OS Grid Reference: SE 30657 33295. In St Peter’s parish church on Kirkgate in Leeds, west Yorkshire, there is a very tall and slender 10th century Anglo-Saxon wheel-headed cross, which stands on the Altar Flat. This very large city centre church is nowadays called Leeds Minster or ‘The Minster and Parish Church of Saint Peter-at-Leeds’. The cross-shaft fragments were discovered in the late 1830s when the tower was being demolished, but much of the present cross is a Victorian reconstruction of the original one, or as near to that as possible. There are several carved (sculptured) panels on the tall cross-shaft whereas other sections have nothing at all; and though it looks to be somewhat “cobbled-together’, it is a fairly credible-looking piece of construction. The church “here” was first mentioned in the Domesday Book (1086) which stated that Leeds had a church, a priest and a mill; at this time the ruling overlord of Leeds was Ilbert de Lacy and the underlord, Ralph Paganel (Paynel). There may have been an earlier religious building on this site as far back as the early 7th century AD.
Joseph Sprittles writing in the parish guide book says of the Anglian Cross in St Peter’s that it is: “composed of sculptured stones found in the tower fabric of the old church when it was taken down. These were claimed by the architect who on retiring to Rottingdean caused the stones to be erected in his garden. After the death of Chantrell in 1876 the Vicar of Leeds, Dr John Gott, on learning the house was to be sold sought the purchaser and made him an offer for the Cross and, after much bargaining bought the ancient stones for £25 and had them conveyed to Leeds where, four years later the cross was re-erected on the Altar Flat. The date of the Cross is thought to be c.925 A.D.”
The restored cross shows Anglian and Scandinavian workmanship. It seems to be a platform for the Norse Legend of Weland the Smith, who features extensively on the monument. Weland or Weyland is depicted in a panel at the bottom of the cross in his flying machine with his tools of the trade. There are 10 carved sandstone panels but also some empty ones. Also, there is the usual interlacing, scrolls and end-knots, and a number of human figures both male and female as well as birds of prey. We see a cloaked figure holding a sword, a figure with a halo, a female figure held aloft by another figure, a female figure holding a horn, two hands grabbing hair; also Weland abducting the daughter of King Nidlad and Weland with a bird of prey. The wheel-head is considered not to be as old as the rest of the shaft and apparently comes from a different cross altogether. More information on this cross can be found on the Howard Williams (Archeodeath) website (see the link below).
Author Frank Bottomley (1993) says regarding St Peter’s that it is a: “Medieval parish church replaced in 1841 with a significant building marking Anglian revival. Preserves spectacular A/S cross, fourteenth-century effigy, two fifteenth-century brasses and a large number of later monuments. Fifteenth-century font with seventeenth-century cover. ‘Brought in’ medieval glass (east window) and much of nineteenth-century.” Jones & Tricker (1992) add that Leeds is a: “A vast and overpowering town, but a great oasis for churches. The parish church of St Peter is unique because of its cathedral-type musical tradition – and what a place it is, rebuilt in 1841 for its famous vicar , W.F. Hook, to the designs of R.D. Chantrell. The exterior is massive, with a stately (144 ft ) tower. The interior is mighty and dignified, built to accom-modate 2,000 and full of seating and comm0dious galleries, but with the clear early Tractarian feel that it is not just a preaching house.”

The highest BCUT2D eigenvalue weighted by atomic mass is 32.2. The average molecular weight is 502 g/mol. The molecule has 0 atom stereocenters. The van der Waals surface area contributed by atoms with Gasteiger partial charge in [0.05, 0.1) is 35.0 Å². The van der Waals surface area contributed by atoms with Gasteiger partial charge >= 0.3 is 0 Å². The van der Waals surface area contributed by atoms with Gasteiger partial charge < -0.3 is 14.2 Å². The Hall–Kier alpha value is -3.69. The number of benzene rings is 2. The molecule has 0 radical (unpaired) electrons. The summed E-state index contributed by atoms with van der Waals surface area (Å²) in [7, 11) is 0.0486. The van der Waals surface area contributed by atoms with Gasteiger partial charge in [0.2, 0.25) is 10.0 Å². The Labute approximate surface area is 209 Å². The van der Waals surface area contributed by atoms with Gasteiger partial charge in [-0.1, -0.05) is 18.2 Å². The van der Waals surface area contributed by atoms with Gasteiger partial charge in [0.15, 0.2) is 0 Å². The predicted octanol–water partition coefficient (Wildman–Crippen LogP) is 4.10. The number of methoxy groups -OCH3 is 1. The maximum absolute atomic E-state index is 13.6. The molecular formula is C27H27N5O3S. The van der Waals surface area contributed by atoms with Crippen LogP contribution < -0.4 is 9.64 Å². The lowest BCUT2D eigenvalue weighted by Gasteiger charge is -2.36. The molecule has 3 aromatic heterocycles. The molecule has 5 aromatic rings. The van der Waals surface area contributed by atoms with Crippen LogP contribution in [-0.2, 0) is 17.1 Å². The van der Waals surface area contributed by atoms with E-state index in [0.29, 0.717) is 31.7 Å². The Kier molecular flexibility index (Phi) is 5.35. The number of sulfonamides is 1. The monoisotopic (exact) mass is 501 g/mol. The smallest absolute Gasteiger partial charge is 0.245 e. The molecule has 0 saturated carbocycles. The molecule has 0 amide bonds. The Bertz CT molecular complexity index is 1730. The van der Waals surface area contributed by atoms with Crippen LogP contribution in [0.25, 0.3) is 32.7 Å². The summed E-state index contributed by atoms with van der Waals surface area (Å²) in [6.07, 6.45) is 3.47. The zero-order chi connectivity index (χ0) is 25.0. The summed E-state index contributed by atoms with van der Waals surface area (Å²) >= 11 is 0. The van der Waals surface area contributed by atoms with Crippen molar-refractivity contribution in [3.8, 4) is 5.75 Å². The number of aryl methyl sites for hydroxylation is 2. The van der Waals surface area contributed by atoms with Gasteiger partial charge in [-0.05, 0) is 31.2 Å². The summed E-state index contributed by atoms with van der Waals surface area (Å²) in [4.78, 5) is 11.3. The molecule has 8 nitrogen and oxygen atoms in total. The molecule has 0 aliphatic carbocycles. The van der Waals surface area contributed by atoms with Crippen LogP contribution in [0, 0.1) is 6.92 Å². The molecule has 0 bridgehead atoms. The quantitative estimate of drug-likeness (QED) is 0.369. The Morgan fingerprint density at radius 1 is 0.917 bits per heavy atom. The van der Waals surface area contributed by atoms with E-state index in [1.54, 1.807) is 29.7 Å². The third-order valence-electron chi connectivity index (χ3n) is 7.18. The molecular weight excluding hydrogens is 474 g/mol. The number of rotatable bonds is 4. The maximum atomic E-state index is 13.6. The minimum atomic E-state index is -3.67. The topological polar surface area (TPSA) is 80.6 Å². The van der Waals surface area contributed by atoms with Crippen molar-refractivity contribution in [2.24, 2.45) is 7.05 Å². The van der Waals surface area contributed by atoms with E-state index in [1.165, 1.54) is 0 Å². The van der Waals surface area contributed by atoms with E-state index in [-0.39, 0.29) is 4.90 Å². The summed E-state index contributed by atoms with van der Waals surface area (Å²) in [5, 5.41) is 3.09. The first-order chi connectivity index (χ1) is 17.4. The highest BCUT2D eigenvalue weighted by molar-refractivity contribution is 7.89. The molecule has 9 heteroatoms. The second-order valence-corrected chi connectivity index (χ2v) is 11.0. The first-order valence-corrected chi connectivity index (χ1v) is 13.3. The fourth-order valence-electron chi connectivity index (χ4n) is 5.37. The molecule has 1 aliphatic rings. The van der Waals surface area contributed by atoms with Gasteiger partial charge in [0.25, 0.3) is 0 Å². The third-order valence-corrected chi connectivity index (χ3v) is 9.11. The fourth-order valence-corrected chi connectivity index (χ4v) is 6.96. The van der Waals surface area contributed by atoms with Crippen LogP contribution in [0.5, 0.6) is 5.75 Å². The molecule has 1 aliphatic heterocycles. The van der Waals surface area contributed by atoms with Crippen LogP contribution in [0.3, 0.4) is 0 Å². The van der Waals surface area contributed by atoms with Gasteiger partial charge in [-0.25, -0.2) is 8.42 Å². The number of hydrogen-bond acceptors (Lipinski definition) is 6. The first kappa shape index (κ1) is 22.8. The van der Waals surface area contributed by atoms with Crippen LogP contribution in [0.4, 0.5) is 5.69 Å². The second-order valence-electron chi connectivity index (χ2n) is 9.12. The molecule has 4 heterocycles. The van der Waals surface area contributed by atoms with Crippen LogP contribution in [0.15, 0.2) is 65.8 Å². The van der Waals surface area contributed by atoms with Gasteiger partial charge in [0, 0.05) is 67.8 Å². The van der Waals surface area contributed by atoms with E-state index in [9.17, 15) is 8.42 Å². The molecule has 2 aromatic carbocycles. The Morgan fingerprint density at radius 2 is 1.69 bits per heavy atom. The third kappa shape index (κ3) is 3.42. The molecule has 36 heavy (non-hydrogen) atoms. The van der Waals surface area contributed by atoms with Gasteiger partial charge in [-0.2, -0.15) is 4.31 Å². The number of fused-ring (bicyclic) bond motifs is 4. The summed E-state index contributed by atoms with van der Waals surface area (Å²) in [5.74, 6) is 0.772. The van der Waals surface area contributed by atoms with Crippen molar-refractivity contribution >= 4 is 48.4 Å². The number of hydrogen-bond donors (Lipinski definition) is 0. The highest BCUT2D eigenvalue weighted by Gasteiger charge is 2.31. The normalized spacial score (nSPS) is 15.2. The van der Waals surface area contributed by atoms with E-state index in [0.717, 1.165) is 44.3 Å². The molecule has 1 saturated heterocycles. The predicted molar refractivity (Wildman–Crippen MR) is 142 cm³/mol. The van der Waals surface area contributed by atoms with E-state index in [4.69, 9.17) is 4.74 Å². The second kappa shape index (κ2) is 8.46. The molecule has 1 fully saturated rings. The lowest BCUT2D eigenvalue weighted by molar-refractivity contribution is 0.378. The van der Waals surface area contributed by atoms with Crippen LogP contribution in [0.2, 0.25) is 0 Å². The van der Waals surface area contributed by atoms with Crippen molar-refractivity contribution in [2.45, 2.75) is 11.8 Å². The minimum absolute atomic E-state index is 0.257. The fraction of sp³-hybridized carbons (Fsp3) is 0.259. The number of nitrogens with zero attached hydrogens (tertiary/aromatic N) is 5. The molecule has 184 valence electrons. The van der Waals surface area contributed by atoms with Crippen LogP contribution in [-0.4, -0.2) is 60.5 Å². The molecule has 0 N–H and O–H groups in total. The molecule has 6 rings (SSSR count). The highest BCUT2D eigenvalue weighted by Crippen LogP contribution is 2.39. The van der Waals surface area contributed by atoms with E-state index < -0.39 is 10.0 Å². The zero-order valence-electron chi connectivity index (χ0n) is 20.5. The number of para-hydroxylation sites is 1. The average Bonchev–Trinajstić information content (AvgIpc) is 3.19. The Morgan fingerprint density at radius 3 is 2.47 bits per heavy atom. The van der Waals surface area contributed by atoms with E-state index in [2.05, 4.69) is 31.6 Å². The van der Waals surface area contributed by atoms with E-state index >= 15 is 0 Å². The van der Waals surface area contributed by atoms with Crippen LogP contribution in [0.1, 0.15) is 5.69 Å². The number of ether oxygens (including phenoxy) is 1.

Sources and related websites:-
Bottomley, Frank, Yorkshire Churches, Alan Sutton Publishing Limited, Stroud, Gloucestershire, 1993.
Jones, Lawrence E. & Tricker, Roy, County Guide To English Churches, Countryside Books, Newbury, Berkshire, 1992.
Sprittles, Joseph, Leeds Parish Church – History and Guide, Tower Publications, St. Marks, Cheltenham, Glos.,
The AA, The Illustrated Road Book Of England & Wales, The Automobile Association, London, 1961.
© Ray Spencer, The Journal of Antiquities, 2017.
December 26, 2017 at 12:35 am
Reblogged this on Lenora's Culture Center and Foray into History.
December 23, 2017 at 8:21 am
Judging by Prof. Howard Williams’ blog, the ‘famous tenth century Leeds cross’ is neither Anglo-Saxon nor depicts Weyland. From his comments it is clear the cross is mostly a Victorian reconstruction which ties in with nineteenth-century antiquarian fervour
“This is a 19th-century reconstruction of 10 sandstone fragments of an Anglo-Saxon cross-shaft found following its discovery in 1838 when the church’s tower was pulled down. The ‘Leeds cross’ is actually a composite, a Victorian presentation of the Leeds 1 fragments together with fragments of a cross-head that might be from another monument (Leeds 6).
It is important to remember that some of the missing pieces have been restored and are not original ones, so the precise details of many scenes are open to multiple interpretations.
The cloaked figure at the bottom of Face A has been intepreted as Sigurd, Weland or frankly it could be any aristocratic figure represented with a bird of prey as a symbol of status and identity. Instead, it is the final scene at the base of Face C which is nearly universally accepted as depicting Weland the Smith in his flying machine abducting Beaduhilde, the daughter of King Nidlad, whom he has ‘seduced’ and who bears him a son as ultimate revenge on the king for his imprisonment. ..but bear in mind that it is only the lower left-hand side is not original and also note that the centre of the scene and the body and head of ‘Weland’ do not survive.”
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